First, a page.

Your First Lap of a Race at Mid Ohio

As you come around the Carousel at Mid Ohio and the pace car ducks away, your gaze reaches up and left as you focus hard to see the slightest bit of movement from the flag station. You roll through the left hander leading to the front straight, letting your peripheral vision and ears inform the distance between your bumper and the car in front of you— right now that flash of green is all you care about. The slightest movement will trigger your right foot to come down before anyone else’s.

You’re close to the front and can see the starter well. His arm is tucked behind the half wall of the flag station, and he’s looking at the line-up, doing what he can to ensure a fair start. It seems like forever— what’s taking him so long? You’ll be past the stand before he even... THERE. His shoulder and elbow move in one swift motion and before you see the whole green square you’re wide open and about to dart out from behind the competitor in front of you.

The second to third shift hits home— it’s quick, but steady enough to make sure you found your mark. As you know from your early years in racing, a missed shift at the start is a sure ticket to the back of the line.

You tuck left for the inside of turn one. Too many times the outside lane gets pushed wide because of shenanigans or tomfoolery. But the guys ahead of you are good— they know there’s no need to brake here on the first lap before everyone’s up to race speed. You follow their lead and stick to the yellow curb, conscious of that driver with a bit of a reputation who is hugging your passenger door.

Tracking out is not an option because of your friendly neighbor, and he’s getting a little run on you heading up into the keyhole. You both shift to fourth. By the time you get to the bus stop, he’s got half a length on you. The two of you take the quick right hander flat, but you overbrake for the switch left and give him an opening. There’s not a lot of rubber on the outside of the bus stop and he knows this, so he darts across your nose and has the advantage going into the keyhole.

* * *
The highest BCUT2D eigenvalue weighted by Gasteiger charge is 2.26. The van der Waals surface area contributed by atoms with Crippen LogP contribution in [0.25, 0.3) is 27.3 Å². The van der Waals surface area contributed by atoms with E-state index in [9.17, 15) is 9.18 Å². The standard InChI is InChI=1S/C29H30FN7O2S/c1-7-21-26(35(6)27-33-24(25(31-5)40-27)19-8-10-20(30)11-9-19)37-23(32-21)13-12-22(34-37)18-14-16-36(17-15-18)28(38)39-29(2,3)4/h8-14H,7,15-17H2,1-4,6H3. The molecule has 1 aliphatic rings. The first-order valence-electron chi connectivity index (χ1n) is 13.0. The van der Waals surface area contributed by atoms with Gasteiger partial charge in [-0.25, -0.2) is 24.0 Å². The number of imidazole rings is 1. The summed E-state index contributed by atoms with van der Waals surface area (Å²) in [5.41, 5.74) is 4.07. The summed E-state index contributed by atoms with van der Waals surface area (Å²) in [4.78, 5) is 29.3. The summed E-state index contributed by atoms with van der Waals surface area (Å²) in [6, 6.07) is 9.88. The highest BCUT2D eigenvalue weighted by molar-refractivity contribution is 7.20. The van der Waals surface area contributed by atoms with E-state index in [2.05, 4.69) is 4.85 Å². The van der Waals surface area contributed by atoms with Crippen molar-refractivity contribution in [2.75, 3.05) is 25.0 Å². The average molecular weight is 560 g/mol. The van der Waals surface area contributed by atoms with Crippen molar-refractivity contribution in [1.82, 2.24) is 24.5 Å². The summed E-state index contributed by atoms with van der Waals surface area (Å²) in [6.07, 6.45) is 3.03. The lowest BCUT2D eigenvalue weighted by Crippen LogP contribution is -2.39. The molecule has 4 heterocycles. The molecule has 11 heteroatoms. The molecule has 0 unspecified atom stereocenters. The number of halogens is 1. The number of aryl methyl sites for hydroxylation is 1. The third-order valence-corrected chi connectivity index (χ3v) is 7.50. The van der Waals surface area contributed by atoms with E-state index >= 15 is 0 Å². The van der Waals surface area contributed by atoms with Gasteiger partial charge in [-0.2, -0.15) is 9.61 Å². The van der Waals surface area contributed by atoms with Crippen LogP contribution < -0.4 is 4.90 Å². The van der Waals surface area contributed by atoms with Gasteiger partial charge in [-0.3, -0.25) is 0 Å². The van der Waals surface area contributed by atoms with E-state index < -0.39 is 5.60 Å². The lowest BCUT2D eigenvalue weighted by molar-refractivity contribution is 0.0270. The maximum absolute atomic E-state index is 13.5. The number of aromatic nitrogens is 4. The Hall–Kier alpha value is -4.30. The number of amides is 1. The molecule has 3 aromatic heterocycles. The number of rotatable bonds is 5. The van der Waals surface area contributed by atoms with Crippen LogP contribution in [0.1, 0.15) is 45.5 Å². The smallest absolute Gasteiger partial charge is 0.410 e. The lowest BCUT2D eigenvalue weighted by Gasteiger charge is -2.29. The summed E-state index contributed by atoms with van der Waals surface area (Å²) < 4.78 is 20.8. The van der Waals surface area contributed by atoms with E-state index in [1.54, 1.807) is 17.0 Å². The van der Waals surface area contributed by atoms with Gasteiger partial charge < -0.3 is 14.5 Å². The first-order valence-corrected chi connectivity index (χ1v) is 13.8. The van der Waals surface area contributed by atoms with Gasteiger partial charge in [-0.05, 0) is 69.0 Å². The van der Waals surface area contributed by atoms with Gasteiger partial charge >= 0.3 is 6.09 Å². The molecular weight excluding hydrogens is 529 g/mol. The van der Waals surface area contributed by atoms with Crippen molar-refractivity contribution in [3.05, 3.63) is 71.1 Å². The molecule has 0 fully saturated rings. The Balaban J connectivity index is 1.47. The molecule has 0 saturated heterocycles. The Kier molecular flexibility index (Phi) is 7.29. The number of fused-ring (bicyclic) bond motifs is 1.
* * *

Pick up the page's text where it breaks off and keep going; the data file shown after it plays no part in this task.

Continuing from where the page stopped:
This is your corner. What you do here makes or breaks your move at the end of the back straight. You hit the brake zone perfectly, heel-toe down to third and quickly roll into the throttle. The track bends to the right, but the camber doesn’t come till about 40% in. You feel the angle you’re looking for and put the pedal all the way down.

There’s ten feet between his tail and your nose at trackout, but the two of you shift to fourth at the same time. You’re closing the gap, and ahead of you he waves his hand in a tomahawk motion. Your rival has turned into a drafting buddy. There was a bit of a tangle in the group ahead of you at the exit of the keyhole, so with your nose tucked right under his rear bumper you cruise past two cars by the time you get to the back straight flag station.

You hit fifth gear, still pushing your fellow driver. The cones for the four marker are coming up so it’s time. He’s looking back to try to figure out what you’re going to do. The downhill right hander at the end of the straight is tricky, but so are the turns that follow it. You’ve seen many battles through this stretch before from behind the windshield, on the infield, and on tv and you know there’s no one right way to do this. You ease to the left, feigning a slow move to the standard line just before the four marker. He tacks over to stay in front of you, but you dart right and roll deep into the brake zone. Heel-toe to fourth. Heel-toe to third. This time, it’s he who overbrakes and you take the corner, tracking two thirds across the racing surface to prevent him from retaking you in Madness.